- English (6) (remove)
- Motor equivalent strategies in the production of /u/ in perturbed speech (2008)
- Several articulatory strategies are available during the production of /u/, all resulting in a similar acoustic output. /u/ has two main constrictions, at the velum and at the lips. A perturbation of either constriction can be compensated at the other one, e.g wider constriction at the velum by more lip protrusion, wider lip opening by more tongue retraction. This study investigates whether speakers use this relation under perturbation. Six speakers were provided with palatal prostheses which were worn for two weeks. Speakers were instructed to make a serious attempt to produce normal speech. Their speech was recorded via EMA and acoustics several times over the adaptation period. Formant values of /u/-productions were measured. Velar constriction width and lip protrusion were estimated. For four speakers a correlation between constriction width and lip protrusion was found. A negative correlation between lip protrusion and F1 or F2 could sometimes be observed, but no correlation occurred between constriction size and either of the formants. The results show that under perturbation speakers use motor equivalent strategies in order to adapt. The correlation between constriction size and lip protrusion is stronger than in studies investigating unperturbed speech. This could be because under perturbation speakers are inclined to try out several strategies in order to reach the acoustic target and the co-variability might thus be greater.
- Temporal development of compensation strategies for perturbed palate shape in German /S/-production (2006)
- The palate shape of four speakers was changed by a prosthesis which either lowered the palate or retracted the alveoles. Subjects wore the prosthesis for two weeks and were recorded several times via EMA. Results of articulatory measurements show that speakers use different compensation methods at different stages of the adaptation. They lower the tongue immediately after the insertion of the prosthesis. Other compensation methods as for example lip protrusion are only acquired after longer practising periods. The results are interpreted as supporting the existence of different mappings between motor commands, vocal tract shape and auditory-acoustic target.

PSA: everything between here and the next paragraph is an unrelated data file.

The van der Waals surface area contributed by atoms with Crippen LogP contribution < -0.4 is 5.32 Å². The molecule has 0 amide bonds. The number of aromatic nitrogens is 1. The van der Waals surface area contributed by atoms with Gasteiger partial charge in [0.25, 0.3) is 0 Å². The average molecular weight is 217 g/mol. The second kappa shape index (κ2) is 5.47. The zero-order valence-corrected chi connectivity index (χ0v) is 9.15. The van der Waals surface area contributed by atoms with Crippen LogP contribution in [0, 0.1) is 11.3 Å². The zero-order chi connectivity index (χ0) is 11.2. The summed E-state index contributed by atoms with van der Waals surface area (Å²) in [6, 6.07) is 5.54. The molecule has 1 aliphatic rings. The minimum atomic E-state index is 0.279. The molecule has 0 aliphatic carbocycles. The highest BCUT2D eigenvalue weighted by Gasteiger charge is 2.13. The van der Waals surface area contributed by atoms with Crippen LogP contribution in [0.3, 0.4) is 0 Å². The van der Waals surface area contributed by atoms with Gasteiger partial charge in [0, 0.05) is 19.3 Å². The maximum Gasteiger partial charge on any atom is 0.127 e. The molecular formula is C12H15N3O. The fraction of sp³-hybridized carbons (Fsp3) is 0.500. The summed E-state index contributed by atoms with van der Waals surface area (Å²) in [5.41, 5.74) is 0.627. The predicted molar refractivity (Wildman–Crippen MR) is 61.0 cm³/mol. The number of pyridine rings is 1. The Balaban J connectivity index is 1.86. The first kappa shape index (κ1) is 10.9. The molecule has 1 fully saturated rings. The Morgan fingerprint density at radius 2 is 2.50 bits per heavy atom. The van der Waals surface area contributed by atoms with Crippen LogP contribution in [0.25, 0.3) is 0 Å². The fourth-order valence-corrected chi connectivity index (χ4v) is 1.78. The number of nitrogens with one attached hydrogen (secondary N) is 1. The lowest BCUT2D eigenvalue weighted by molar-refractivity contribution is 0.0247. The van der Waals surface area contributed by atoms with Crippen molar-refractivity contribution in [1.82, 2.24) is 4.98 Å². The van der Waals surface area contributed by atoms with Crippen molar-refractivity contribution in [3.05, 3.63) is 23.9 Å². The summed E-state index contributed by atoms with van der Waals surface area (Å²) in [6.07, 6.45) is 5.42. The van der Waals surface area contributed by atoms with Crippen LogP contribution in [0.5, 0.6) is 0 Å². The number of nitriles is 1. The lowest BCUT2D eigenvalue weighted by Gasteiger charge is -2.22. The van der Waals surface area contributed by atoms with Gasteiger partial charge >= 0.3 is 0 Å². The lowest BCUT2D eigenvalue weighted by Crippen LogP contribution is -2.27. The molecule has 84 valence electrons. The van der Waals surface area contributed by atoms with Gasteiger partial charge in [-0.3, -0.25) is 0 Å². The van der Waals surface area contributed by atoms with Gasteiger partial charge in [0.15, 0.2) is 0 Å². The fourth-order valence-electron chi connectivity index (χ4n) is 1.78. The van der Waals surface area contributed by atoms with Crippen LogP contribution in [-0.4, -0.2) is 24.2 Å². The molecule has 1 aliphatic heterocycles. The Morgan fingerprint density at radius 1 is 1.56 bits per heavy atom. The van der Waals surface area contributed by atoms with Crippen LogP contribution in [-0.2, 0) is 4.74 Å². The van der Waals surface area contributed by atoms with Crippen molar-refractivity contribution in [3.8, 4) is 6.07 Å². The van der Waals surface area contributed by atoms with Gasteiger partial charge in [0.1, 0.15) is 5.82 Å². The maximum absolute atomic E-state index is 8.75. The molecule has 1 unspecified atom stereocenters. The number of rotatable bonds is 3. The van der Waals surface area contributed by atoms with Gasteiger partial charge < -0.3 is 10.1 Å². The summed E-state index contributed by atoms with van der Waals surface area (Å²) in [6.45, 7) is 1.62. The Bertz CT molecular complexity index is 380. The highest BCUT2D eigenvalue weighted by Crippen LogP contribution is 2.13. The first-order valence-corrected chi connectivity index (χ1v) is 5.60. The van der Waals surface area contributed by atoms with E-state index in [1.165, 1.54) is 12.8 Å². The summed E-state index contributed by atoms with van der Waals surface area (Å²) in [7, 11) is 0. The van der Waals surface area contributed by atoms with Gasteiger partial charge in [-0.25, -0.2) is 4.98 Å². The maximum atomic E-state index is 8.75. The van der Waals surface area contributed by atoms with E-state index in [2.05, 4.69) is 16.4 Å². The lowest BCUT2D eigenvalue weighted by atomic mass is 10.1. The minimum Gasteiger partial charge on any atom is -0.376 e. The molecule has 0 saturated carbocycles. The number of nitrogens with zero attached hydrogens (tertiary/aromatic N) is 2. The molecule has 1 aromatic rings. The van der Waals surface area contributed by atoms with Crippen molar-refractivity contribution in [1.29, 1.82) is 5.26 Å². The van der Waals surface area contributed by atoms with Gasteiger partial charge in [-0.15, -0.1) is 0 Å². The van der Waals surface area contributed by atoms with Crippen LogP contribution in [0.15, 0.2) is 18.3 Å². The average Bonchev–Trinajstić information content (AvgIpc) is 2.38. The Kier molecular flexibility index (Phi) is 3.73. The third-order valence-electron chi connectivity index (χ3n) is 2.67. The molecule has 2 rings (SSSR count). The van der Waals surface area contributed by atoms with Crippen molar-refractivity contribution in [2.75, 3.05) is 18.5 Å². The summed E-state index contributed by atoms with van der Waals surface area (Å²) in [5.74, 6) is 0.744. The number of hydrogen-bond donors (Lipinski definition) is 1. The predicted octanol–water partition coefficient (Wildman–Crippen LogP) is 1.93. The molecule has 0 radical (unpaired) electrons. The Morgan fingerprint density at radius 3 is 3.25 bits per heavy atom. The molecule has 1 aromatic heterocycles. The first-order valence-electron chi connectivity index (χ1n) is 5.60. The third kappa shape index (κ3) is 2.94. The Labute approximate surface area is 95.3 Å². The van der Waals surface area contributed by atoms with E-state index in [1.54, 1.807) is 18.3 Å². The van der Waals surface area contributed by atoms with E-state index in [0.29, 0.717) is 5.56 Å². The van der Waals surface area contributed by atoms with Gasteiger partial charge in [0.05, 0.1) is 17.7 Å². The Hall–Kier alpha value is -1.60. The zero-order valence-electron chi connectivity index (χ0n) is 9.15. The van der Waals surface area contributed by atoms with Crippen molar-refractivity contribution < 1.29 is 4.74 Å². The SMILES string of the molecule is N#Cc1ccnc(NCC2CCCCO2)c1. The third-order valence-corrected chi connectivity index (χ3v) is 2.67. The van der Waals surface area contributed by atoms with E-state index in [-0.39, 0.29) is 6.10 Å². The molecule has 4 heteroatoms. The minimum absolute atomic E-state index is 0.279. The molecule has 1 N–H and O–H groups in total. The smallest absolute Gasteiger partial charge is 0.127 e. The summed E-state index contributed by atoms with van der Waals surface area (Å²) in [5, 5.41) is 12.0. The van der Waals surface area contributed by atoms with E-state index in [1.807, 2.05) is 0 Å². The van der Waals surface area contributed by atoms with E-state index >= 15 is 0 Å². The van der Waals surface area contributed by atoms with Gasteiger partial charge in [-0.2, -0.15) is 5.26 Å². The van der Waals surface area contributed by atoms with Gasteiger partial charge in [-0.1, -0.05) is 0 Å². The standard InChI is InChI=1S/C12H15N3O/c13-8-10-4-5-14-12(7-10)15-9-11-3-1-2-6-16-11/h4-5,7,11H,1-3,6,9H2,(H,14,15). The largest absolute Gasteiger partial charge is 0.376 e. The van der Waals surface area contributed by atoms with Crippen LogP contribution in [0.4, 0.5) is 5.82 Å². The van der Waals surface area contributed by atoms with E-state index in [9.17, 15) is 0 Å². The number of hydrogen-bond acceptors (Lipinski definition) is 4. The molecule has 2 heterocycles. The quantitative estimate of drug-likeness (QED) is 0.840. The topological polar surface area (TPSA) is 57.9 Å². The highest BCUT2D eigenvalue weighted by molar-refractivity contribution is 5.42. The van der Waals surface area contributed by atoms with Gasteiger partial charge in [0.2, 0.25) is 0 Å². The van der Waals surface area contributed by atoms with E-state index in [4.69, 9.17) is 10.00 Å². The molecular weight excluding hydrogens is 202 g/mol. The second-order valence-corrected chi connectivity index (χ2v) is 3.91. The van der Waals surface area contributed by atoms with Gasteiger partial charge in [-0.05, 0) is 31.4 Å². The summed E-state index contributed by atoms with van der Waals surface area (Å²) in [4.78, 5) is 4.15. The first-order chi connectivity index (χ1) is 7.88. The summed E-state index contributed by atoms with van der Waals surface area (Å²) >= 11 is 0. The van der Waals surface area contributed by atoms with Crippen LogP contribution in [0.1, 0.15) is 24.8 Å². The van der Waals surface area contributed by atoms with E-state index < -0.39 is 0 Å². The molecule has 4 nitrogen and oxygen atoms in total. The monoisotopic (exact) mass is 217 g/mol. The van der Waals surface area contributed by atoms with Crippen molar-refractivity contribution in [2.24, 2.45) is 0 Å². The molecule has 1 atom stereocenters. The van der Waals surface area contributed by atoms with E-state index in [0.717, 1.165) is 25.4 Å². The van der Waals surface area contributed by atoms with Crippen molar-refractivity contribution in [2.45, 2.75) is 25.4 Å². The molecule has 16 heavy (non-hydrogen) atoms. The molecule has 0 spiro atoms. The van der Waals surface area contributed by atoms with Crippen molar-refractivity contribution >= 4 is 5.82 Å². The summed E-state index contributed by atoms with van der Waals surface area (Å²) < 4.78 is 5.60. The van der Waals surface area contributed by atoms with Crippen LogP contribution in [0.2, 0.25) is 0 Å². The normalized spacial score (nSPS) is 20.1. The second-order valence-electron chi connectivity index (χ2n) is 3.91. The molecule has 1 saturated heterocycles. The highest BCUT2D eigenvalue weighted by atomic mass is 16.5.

- Articulatory optimisation in perturbed vowel articulation (2007)
- A two-week perturbation EMA-experiment was carried out with palatal prostheses. Articulatory effort for five speakers was assessed by means of peak acceleration and jerk during the tongue tip gestures from /t/ towards /i, e, o, y, u/. After a period of no change speakers showed an increase in these values. Towards the end of the experiment the values decreased. The results are interpreted as three phases of carrying out changes in the internal model. At first, the complete production system is shifted in relation to the palatal change, afterwards speakers explore different production mechanisms which involves more articulatory effort. This second phase can be seen as a training phase where several articulatory strategies are explored. In the third phase speakers start to select an optimal movement strategy to produce the sounds so that the values decrease.
- The influence of the palate shape on articulatory token-to-token variability (2005)
- Articulatory token-to-token variability not only depends on linguistic aspects like the phoneme inventory of a given language but also on speaker specific morphological and motor constraints. As has been noted previously (Perkell (1997), Mooshammer et al. (2004)) , speakers with coronally high ”domeshaped” palates exhibit more articulatory variability than speakers with coronally low ”flat” palates. One explanation for that is based on perception oriented control by the speaker. The influence of articulatory variation on the cross sectional area and consequently on the acoustics should be greater for flat palates than for domeshaped ones. This should force speakers with flat palates to place their tongue very precisely whereas speakers with domeshaped palates might tolerate a greater variability. A second explanation could be a greater amount of lateral linguo-palatal contact for flat palates holding the tongue in position. In this study both hypotheses were tested.
- The use of sensory feedback in the adaptation of perturbed /s/ (2008)
- The study investigates the contribution of tactile and auditory feedback in the adaptation of /s/ towards a palatal prosthesis. Five speakers were recorded via electromagnetic articulography, at first without the prosthesis, then with the prosthesis and auditory feedback masked, and finally with the prosthesis and auditory feedback available. Tongue position, jaw position and acoustic centre of gravity of productions of the sound were measured. The results show that the initial adaptation attempts without auditory feedback are dependent on the prosthesis type and directed towards reaching the original tongue palate contact pattern. Speakers with a prosthesis which retracted the alveolar ridge retracted the tongue. Speakers with a prosthesis which did not change the place of the alveolar ridge did not retract the tongue. All speakers lowered the jaw. In a second adaptation step with auditory feedback available speakers reorganised tongue and jaw movements in order to produce more subtle acoustic characteristics of the sound such as the high amplitude noise which is typical for sibilants.